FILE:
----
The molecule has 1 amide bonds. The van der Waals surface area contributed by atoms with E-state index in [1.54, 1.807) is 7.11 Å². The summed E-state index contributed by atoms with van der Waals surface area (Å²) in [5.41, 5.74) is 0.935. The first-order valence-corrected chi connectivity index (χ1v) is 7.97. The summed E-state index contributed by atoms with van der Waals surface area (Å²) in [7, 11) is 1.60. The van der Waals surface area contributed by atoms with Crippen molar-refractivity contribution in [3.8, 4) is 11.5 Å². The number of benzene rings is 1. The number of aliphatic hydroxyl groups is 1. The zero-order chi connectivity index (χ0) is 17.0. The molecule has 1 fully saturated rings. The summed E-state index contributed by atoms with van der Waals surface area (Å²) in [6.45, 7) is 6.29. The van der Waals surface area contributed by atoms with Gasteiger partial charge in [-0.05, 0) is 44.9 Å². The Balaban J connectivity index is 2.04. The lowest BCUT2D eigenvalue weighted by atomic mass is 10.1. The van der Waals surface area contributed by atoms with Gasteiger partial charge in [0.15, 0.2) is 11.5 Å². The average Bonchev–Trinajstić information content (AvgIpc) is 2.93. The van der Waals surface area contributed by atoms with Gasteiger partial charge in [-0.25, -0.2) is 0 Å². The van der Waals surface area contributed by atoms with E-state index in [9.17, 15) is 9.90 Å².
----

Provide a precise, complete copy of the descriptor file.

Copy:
The molecule has 1 amide bonds. The van der Waals surface area contributed by atoms with E-state index in [1.54, 1.807) is 7.11 Å². The summed E-state index contributed by atoms with van der Waals surface area (Å²) in [5.41, 5.74) is 0.935. The first-order valence-corrected chi connectivity index (χ1v) is 7.97. The summed E-state index contributed by atoms with van der Waals surface area (Å²) in [7, 11) is 1.60. The van der Waals surface area contributed by atoms with Crippen molar-refractivity contribution in [3.8, 4) is 11.5 Å². The number of benzene rings is 1. The number of aliphatic hydroxyl groups is 1. The zero-order chi connectivity index (χ0) is 17.0. The molecule has 1 fully saturated rings. The summed E-state index contributed by atoms with van der Waals surface area (Å²) in [6.45, 7) is 6.29. The van der Waals surface area contributed by atoms with Gasteiger partial charge in [-0.05, 0) is 44.9 Å². The Balaban J connectivity index is 2.04. The lowest BCUT2D eigenvalue weighted by atomic mass is 10.1. The van der Waals surface area contributed by atoms with Gasteiger partial charge in [0.15, 0.2) is 11.5 Å². The average Bonchev–Trinajstić information content (AvgIpc) is 2.93. The van der Waals surface area contributed by atoms with Gasteiger partial charge in [-0.25, -0.2) is 0 Å². The van der Waals surface area contributed by atoms with E-state index in [9.17, 15) is 9.90 Å².